Incidentally, Summer Energy, my current electrical provider, is June 3rd’s winner, with an estimated $50/month for 500 kWh/month of usage with a one year lock-in, so long as you use the proper promo code. TriEagle’s “Green Eagle 12” continues to be the cheapest “100% renewable” plan at $56/month. Part of me wants to just dump TXU ($54/month, if everything goes my way) and instead go with one of these others. The other part of me is just curious to see what TXU will do next. Behold the power of electricity deregulation!

(Note to readers: I’ll post an update here in a comment when I finally resolve this mess.)

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5 Responses to Dan Wallach: Energy Pricing 2013

  1. I renewed recently and was p-o’d as usual at the surcharge for using under 1000Kw/month; this at a time when the grid operators are warning that they will be short on capacity this summer, and regulators have upped the peak price they will be allowed to charge. Why not give customers some incentive to cut their usage? The cheapest power is that which we don’t use in the first place. Why should the guy who refrigerates his McMansion pay a lower price per Kw than I do?
    The other insult is the teaser rates listed for new customers that are not available if you’re renewing your contract. This is just another way of telling me that their business model is “screwing people.”

  2. Robert Nagle says:

    A year ago, I wrote something which I’d observed to be true for the last 8 years: 1 year fixed rate green plans average 5-10% more than 1 year fixed rate dirty plans.

    Sometimes the opposite can be true; green plans can be cheaper. For my zip code 77057, the “TXU Energy Saver’s Edge 12” (which you touted as the cheapest plan) costs 10.4 cent a kilowatt. I see 3 100% green plans under 10 cents a kilowatt — with the lowest at 9.8 cents.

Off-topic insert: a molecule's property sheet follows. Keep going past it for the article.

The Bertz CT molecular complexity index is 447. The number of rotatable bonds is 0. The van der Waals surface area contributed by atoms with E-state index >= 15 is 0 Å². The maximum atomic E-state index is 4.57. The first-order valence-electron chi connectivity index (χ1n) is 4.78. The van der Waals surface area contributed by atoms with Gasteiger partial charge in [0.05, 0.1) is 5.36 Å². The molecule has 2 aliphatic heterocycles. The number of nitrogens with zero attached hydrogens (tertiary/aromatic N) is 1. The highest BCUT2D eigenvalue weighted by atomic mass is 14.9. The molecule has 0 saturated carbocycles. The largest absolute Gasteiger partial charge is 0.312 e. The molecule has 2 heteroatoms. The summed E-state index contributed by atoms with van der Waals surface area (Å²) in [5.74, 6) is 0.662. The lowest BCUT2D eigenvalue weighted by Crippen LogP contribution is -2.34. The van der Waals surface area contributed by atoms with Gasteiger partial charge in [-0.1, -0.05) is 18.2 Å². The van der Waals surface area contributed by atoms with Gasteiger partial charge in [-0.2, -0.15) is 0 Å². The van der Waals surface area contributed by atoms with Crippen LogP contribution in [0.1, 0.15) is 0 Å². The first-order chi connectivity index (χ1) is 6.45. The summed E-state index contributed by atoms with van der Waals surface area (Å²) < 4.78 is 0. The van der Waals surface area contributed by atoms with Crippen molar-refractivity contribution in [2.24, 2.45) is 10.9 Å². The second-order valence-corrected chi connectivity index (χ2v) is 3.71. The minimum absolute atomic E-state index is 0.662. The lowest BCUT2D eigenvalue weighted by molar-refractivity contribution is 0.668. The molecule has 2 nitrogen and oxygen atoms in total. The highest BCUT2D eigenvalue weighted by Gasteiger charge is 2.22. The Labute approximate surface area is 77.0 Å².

Nowhere in your article did you mention that the renewable content of the TXU plan to be a shocking 8%.

    Seriously, Dan, do you own stock in a TXU coal company?

  3. Robert Nagle says:

    An interesting question would be how and why rates differ according to zip codes. I would think that rates would be fairly consistent within one area, but perhaps that is not the case at all.

  4. Dan Wallach says:

    I suppose it’s time to give an update. TXU wrote me a series of carefully worded emails imploring me to call them and straighten things out but saying nothing at all interesting, like “wow, we totally screwed up and here’s what we’d like to do.” I decided to ditch them and switch to TriEagle’s “renewable” plan. Yes, I’m paying the 10% premium over the “regular” plan.

    To address Nagle’s comment, please understand that when you buy a “renewable” plan, you’re not actually buying from windmills versus coal-burning plants. No, the electrons streaming into your house are being pumped by the same exact mix of electrical generators, regardless of who you select as your provider. What you’re buying are magic cookies, sold by the windmill people, brokered by your electric provider, and bundled into your bill. So yes, I’m now a magic cookie customer. In theory, I’m incentivizing more windmills, since they can both sell electricity and magic cookies. In practice, if you want to reduce nasty pollution from power plants today, then consume less power.

  5. CaptainK says:

    WAKE UP TEXAS CONSUMERS. Contact your legislative representative and DEMAND that since the Texas PUC keeps whining about the lack of reserve power, there should be a LAW that makes it ILLEGAL for Texas Retail Providers to PENALIZE consumers if they don’t use more than 500Kwhr/month. Someone ought to go to JAIL…this is criminal. No electric provider should be allowed to charge a monthly FEE because a consumer did not use enough electricity.

    These monthly usage fees are nothing but pure profit because they cannot disguise these charges any other way. They amount to a 22% increase cost for consumers that use 500kwhr/month.